• To locate property corner pins and property lines, and absolutely ensure that all posts for the fence line are where the customer wants each one. It matters and is the customers’ decision since it is ultimately their property and fence.
  • To ensure that the fence is not encroaching within any Blue Stakes markings indicating a public utility is in the way. A fence line cannot be placed within 24” of any public utility markings and the customer may need to make some decisions as to the fence line. The customer may also need to discuss with their neighbors the fence line based on the Blue Stakes markings.
  • Actual fence line grade and how the fence will slope or step. Fence height is also discussed. This will include a discussion of gapping under the fence line and how it will be affected by the final grading of the project.
  • Displacement of the excess dirt and other spoils from the post holes. Crews do not remove the spoils from the site without an additional charge, but they can displace the spoils onsite where the customer chooses.
  • Sprinkler systems and heads, their location and the immediate solutions if any lines are split or broken and need repair. A neighbors’ sprinkler system may also need to be discussed if it is too closely located to the agreed fence line location.
  • Removal and disposal of any previous fencing, shrubbery, trees or tree limbs etc.

Sometimes a change order is required due to unexpected and unforeseen conditions that can occur with any fencing project. When this happens the crew will ask the customer to discuss the change order and make all such changes, agreements with the office staff since the crew men are there to do the installation and are not trained on conducting pricing, price changes or estimates.

Once all conditions and fence post locations, details regarding gates, and displacement of post holes spoils etc are all determined and agreed upon; the crew man will ask for a signature on the walk-through paperwork that shows that all above issues have been discussed and agreed and that the crew has authorization to commence their work on your property.

The initial walk through can take from 15 minutes to an hour depending on how many details or questions arise, which varies from each project.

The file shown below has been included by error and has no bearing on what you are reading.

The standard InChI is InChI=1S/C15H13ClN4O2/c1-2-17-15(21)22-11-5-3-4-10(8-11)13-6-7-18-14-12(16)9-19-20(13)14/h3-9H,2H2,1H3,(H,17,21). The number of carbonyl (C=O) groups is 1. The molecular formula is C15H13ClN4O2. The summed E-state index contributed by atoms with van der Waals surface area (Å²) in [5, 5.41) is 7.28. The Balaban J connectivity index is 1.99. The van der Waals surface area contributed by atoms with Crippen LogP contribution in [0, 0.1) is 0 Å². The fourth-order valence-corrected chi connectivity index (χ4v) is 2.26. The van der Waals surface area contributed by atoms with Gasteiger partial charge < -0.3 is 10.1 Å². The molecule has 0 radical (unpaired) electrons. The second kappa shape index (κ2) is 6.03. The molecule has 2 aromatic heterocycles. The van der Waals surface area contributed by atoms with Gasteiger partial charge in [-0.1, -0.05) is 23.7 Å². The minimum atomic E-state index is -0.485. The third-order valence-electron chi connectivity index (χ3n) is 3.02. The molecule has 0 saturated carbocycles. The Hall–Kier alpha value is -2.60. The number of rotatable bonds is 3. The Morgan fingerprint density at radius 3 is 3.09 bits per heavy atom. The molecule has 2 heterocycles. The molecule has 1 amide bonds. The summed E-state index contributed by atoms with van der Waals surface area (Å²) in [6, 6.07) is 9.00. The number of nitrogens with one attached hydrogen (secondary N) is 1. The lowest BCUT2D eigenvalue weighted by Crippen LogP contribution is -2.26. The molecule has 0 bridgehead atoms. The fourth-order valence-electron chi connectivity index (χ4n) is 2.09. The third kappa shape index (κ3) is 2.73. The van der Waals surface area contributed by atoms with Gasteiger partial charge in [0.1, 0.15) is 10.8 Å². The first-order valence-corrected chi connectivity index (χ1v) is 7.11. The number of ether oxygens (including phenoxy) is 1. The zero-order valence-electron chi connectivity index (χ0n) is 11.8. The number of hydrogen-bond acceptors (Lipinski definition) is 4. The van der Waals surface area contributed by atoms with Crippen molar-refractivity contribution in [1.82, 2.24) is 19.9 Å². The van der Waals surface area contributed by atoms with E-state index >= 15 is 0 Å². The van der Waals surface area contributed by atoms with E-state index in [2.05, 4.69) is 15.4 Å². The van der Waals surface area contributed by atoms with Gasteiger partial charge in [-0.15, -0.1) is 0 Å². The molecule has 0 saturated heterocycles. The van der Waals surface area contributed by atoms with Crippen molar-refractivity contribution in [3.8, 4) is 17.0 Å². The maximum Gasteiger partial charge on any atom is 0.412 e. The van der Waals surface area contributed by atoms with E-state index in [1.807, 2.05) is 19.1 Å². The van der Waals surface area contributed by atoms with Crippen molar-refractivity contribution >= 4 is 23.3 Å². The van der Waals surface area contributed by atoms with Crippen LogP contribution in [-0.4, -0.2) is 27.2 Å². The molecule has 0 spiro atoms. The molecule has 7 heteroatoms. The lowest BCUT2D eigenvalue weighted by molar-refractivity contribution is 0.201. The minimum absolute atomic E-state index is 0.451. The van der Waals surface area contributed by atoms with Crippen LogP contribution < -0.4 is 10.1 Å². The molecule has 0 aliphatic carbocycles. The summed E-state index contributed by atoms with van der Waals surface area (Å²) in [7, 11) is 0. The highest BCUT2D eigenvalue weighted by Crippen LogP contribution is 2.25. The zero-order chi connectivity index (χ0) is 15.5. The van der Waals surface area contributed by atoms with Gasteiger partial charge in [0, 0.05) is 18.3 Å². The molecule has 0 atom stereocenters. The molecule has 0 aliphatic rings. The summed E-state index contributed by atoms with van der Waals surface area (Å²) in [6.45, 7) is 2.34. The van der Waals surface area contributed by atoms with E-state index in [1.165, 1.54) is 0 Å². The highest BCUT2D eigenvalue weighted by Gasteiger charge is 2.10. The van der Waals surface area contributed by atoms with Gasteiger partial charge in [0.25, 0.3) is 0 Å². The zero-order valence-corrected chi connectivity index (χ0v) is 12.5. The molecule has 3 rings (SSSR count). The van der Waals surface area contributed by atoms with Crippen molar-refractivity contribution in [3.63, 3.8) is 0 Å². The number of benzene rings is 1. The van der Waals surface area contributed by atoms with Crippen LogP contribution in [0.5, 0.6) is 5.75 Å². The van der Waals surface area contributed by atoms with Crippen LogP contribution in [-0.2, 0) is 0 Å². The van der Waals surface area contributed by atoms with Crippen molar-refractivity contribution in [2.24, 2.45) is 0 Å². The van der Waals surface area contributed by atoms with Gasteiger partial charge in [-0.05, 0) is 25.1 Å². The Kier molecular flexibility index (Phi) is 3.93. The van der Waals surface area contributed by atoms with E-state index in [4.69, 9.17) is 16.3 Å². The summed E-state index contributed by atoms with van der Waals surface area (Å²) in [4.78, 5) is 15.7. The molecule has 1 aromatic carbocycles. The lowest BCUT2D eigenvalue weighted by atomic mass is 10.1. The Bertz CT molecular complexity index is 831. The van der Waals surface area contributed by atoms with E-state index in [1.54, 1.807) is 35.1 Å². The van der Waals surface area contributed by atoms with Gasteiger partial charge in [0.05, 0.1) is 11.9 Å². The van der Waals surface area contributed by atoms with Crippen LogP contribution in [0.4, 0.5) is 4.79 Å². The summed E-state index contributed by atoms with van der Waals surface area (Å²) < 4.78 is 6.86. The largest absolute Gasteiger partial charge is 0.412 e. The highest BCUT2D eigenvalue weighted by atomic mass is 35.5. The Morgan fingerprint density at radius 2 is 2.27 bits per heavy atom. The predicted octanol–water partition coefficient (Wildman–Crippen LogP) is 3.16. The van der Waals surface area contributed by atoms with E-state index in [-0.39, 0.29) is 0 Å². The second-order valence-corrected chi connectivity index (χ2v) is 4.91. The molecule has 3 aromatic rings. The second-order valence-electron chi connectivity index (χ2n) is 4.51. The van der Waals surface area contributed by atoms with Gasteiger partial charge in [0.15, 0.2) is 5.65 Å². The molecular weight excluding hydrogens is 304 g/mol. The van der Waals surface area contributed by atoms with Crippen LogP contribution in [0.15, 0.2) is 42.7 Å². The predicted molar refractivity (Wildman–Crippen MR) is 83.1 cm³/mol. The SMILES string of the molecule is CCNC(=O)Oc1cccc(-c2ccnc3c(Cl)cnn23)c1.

Property Lines

Planning your yard, Fencing—Property Corners and Lines

Property owners who are planning their landscaping are well-served to consider the fence line location compared to the respective property corners and lines. Whether working with a landscaper or Do-it-yourself (DIY), where these lines are located is very important to ensure one property owner is not encroaching on another’s property lines.

The best way to determine property lines is to contract with a surveyor and have the corners of the property marked with accurate property locator pins.

Sometimes neighbors who are sharing a fence line can agree to share in the cost of the survey since both parties are mutually benefited in avoiding any property line disputes that will require future resolution.

Obtaining a plat map from your local County Recorder’s office is also an effective method to ensure there are valid starting points to begin marking property corners and stringing lines for the fence line. Many counties have their public information online and can be accessed from your home or office computer and printed out without having to go in to their offices.

If you have Title Company paperwork from a previous transaction will include a plat map and legal description.

It is always beneficial to speak with and agree with all adjacent neighbors, even if their property is not improved or they do not live locally, on where the fence line is going to be placed.

It is important to note that Blue Stakes does not mark for property corners or property lines.

For assistance in locating property pins and lot measurements, visit your County Assessor and Recorder public website, or contact them directly:

Utah County Assessor
100 E Center Street, Rm 1100
Provo, UT 84606
(801) 851-8295

Salt Lake County Assessor
2001 S State Street, N2300
Salt Lake City, UT 84190
(801) 468-3050

Summit County Assessor
60 North Main
Coalville, UT 84017
(435) 336-3257

Wasatch County Assessor
25 North Main
Heber City, Utah 84032
(435) 657-3221

Other Counties:
It is best to call or visit the assessor’s office for assistance

Mow Strip Details and Recommendations

If you are considering a mow strip under your fence there are some things that you need to be aware of, and that we would recommend.

  • How wide and deep do you want the mow strip – depending on those dimensions the cost will be adjusted.
  • Is the mow strip for edging against the fence line or aesthetics only?
  • What style of fence are you considering – if you want a Trex® or cedar fencing one thing to be aware of, is that those styles of fence posts will expand and contract – therefore cracking and eventually breaking the mow strip. (See recommended diagram) We recommend that the mow strip be no wider than the post – if using Trex® or Cedar.